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Watch your Language

A bouquet of flower and plant word histories

Many of the flowers commonly found in our gardens have word histories worthy of note. For example, the word daisy is from Old English doegeseage ... Read more

4 years ago by Julia Palmer.

I hate it when you say that!

Recently, my friend Linda and I were talking about language, specifically about language that gets on our nerves. Now I realize that variation or multiple ... Read more

4 years ago by Julia Palmer.

Is language change decay?

In order to be accurate, any description of language must always acknowledge two fundamental principles that are always operating in a language, and these are ... Read more

4 years ago by Julia Palmer.

Where words come from

One of the most fascinating aspects of language and something that interests almost everybody is how new words come into our language. Because language is ... Read more

4 years ago by Julia Palmer.

The aks vs. ask controversy

As I explained in an earlier column, there are two principles that are always at work in language. The first is that language is always ... Read more

4 years ago by Julia Palmer.

Between you and me: A grammatical misfortune in the making

These days, it is not uncommon for someone to be corrected for saying “That’s between you and me” or “Send that to him and me.” ... Read more

4 years ago by Julia Palmer.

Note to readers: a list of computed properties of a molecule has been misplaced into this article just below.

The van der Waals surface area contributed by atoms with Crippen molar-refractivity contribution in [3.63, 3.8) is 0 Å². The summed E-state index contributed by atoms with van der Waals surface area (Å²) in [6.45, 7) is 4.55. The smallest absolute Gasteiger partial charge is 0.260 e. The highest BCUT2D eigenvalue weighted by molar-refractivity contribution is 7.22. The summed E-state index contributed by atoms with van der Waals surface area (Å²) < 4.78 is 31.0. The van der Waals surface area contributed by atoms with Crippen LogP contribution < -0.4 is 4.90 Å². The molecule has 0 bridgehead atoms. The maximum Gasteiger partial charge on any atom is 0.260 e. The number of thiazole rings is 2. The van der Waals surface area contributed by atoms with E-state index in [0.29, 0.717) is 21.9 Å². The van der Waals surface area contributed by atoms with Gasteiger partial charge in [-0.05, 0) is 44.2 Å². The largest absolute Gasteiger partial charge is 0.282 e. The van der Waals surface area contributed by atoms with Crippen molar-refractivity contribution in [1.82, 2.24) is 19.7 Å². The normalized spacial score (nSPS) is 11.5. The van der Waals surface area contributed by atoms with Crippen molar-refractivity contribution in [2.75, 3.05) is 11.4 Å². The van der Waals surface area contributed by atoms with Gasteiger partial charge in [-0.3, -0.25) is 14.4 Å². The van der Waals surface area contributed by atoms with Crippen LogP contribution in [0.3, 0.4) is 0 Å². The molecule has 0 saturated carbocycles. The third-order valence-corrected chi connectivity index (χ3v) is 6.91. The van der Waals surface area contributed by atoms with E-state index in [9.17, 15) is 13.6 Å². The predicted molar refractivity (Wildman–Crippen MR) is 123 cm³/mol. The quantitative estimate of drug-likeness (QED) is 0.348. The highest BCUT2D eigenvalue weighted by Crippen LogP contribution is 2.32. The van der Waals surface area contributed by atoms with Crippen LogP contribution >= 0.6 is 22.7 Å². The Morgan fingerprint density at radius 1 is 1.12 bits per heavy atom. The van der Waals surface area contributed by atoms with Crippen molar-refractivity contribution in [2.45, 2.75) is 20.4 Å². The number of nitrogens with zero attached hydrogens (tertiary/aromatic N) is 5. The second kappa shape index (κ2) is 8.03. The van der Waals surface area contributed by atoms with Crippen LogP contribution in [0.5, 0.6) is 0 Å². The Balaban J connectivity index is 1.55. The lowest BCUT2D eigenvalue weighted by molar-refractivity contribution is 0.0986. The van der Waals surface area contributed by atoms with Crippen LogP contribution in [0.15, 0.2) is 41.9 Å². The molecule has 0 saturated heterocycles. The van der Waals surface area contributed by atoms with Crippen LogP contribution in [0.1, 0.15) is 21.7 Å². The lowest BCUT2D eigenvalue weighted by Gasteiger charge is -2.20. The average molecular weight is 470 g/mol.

Do women really talk more than men?

In her book “Language Myths,” Janet Holmes notes that many languages in the world have sayings or proverbs that describe women’s apparent ability to talk ... Read more

4 years ago by Julia Palmer.

More on Appalachian English

When it comes to Appalachian English, myths and stereotypes abound. It is not uncommon for people outside the area to think that those who live ... Read more

4 years ago by Julia Palmer.

Appalachian English in Virginia, Part 1

Dialectal differences capture our attention, especially those differences or points at which communication breaks down between two people speaking different dialects of the same language. ... Read more

4 years ago by Julia Palmer.

Losing -ed

It’s happening all around us and we don’t even seem to be aware of it. In fact, every time I mention it to somebody, they ... Read more

4 years ago by Julia Palmer.

It’s really crappie!

Crap-pie (krap-e) n., pl. –pies. Either of two edible North American freshwater fishes, Pomoxis nigromaculatus, the black crappie, or P. annularis, the white crappie, related ... Read more

5 years ago by Julia Palmer.

Pairs of words that cause problems

It is with more and more frequency for us to see confusion between pairs of words some of which are homonyms (two words that sound ... Read more

5 years ago by Julia Palmer.

The pesky apostrophe

Today’s column is dedicated to a grammar error which causes a great deal of irritation for those who know the rule governing standard usage and ... Read more

5 years ago by Julia Palmer.

Sayings from different languages

Learning a different language is difficult and time consuming (although ultimately worth it) because different languages divide up reality in different ways. While it is ... Read more

5 years ago by Julia Palmer.

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